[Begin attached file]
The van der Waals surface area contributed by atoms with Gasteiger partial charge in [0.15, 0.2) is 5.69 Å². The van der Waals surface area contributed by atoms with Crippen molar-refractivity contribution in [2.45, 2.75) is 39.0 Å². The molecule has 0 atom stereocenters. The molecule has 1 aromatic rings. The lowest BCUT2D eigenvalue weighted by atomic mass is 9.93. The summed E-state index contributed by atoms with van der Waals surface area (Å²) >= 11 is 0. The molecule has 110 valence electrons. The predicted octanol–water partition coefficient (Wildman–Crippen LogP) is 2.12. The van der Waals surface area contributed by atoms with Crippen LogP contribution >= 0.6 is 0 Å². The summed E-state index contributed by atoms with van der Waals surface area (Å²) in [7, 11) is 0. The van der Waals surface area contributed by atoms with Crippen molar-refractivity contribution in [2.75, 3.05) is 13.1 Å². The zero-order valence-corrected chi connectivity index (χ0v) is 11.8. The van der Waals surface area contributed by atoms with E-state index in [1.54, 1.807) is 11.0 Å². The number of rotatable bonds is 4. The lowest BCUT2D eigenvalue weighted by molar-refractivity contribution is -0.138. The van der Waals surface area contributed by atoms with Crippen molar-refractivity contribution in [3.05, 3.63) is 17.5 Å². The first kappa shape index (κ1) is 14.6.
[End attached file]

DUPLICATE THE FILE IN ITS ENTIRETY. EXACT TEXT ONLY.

The van der Waals surface area contributed by atoms with Gasteiger partial charge in [0.15, 0.2) is 5.69 Å². The van der Waals surface area contributed by atoms with Crippen molar-refractivity contribution in [2.45, 2.75) is 39.0 Å². The molecule has 0 atom stereocenters. The molecule has 1 aromatic rings. The lowest BCUT2D eigenvalue weighted by atomic mass is 9.93. The summed E-state index contributed by atoms with van der Waals surface area (Å²) >= 11 is 0. The molecule has 110 valence electrons. The predicted octanol–water partition coefficient (Wildman–Crippen LogP) is 2.12. The van der Waals surface area contributed by atoms with Crippen LogP contribution >= 0.6 is 0 Å². The summed E-state index contributed by atoms with van der Waals surface area (Å²) in [7, 11) is 0. The van der Waals surface area contributed by atoms with Crippen molar-refractivity contribution in [2.75, 3.05) is 13.1 Å². The zero-order valence-corrected chi connectivity index (χ0v) is 11.8. The van der Waals surface area contributed by atoms with E-state index in [1.54, 1.807) is 11.0 Å². The number of rotatable bonds is 4. The lowest BCUT2D eigenvalue weighted by molar-refractivity contribution is -0.138. The van der Waals surface area contributed by atoms with Crippen molar-refractivity contribution in [3.05, 3.63) is 17.5 Å². The first kappa shape index (κ1) is 14.6.